Title: Oxidized lipoproteins in atherosclerosis and thrombosis
Authors: Holvoet, Paul ×
Collen, Desire #
Issue Date: Dec-1994
Series Title: FASEB Journal vol:8 issue:15 pages:1279-84
Abstract: Oxidized low density lipoproteins (LDL) and autoimmune antibodies against oxidized LDL have been demonstrated in human atherosclerotic lesions; they may enhance the progression of these lesions by 1) enhancing monocyte adhesion and macrophage foam cell generation; 2) inducing smooth muscle cell migration, proliferation, and foam cell generation; 3) enhancing platelet adhesion and aggregation, which may stimulate macrophage foam cell generation and smooth muscle cell proliferation; 4) triggering thrombosis; and 5) impairing vasodilation, which results in increased shear stress. The oxidation of LDL probably occurs in the arterial wall, where it is sequestered from circulating antioxidants. Atherosclerotic arterial walls contain increased levels of redox-active metal ions, and the LDL of patients with atherosclerotic cardiovascular disease are more susceptible to oxidation, possibly as a result of reduced endogenous antioxidants such as vitamin E. Dietary supplementation with vitamin E (up to 1,000 IU/day) or administration of probucol reduce the oxidation rate of LDL and may significantly decrease the risk of coronary heart disease.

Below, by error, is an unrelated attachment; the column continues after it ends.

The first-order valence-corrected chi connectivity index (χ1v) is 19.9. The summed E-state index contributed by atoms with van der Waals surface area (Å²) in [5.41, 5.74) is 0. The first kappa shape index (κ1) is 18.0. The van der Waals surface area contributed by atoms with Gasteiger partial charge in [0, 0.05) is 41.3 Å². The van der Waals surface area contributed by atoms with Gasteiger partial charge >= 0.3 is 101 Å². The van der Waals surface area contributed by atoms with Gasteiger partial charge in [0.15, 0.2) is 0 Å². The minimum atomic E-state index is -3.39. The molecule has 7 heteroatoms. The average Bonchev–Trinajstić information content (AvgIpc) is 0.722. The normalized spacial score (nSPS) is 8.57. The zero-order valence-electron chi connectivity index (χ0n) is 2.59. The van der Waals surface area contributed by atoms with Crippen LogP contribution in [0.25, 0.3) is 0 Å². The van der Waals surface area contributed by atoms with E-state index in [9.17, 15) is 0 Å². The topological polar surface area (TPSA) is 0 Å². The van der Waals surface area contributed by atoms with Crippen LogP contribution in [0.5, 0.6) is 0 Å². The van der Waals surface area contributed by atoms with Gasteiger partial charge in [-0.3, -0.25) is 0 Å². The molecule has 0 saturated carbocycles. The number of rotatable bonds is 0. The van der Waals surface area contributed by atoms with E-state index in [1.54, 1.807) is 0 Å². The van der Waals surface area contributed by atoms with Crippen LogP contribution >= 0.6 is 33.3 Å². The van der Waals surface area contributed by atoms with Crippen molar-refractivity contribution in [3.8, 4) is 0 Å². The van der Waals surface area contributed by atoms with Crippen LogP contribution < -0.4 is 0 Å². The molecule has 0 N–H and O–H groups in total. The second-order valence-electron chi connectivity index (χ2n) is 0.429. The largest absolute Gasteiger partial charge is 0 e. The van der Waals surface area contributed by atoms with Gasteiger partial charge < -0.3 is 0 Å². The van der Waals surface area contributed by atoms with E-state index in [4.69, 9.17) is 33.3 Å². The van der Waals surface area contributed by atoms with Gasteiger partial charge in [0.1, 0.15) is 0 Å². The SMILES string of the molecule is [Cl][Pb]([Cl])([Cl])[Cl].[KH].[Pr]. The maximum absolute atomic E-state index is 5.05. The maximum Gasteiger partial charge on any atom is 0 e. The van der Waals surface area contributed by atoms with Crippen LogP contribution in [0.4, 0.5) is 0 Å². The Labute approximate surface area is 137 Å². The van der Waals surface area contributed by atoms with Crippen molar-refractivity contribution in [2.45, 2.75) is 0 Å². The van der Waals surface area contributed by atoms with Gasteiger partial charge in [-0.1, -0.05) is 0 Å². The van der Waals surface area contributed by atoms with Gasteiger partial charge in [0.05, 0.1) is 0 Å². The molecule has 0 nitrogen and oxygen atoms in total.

ISSN: 0892-6638
Publication status: published
KU Leuven publication type: IT
Appears in Collections:Atherosclerosis and Metabolism (-)
Molecular and Vascular Biology
× corresponding author
# (joint) last author

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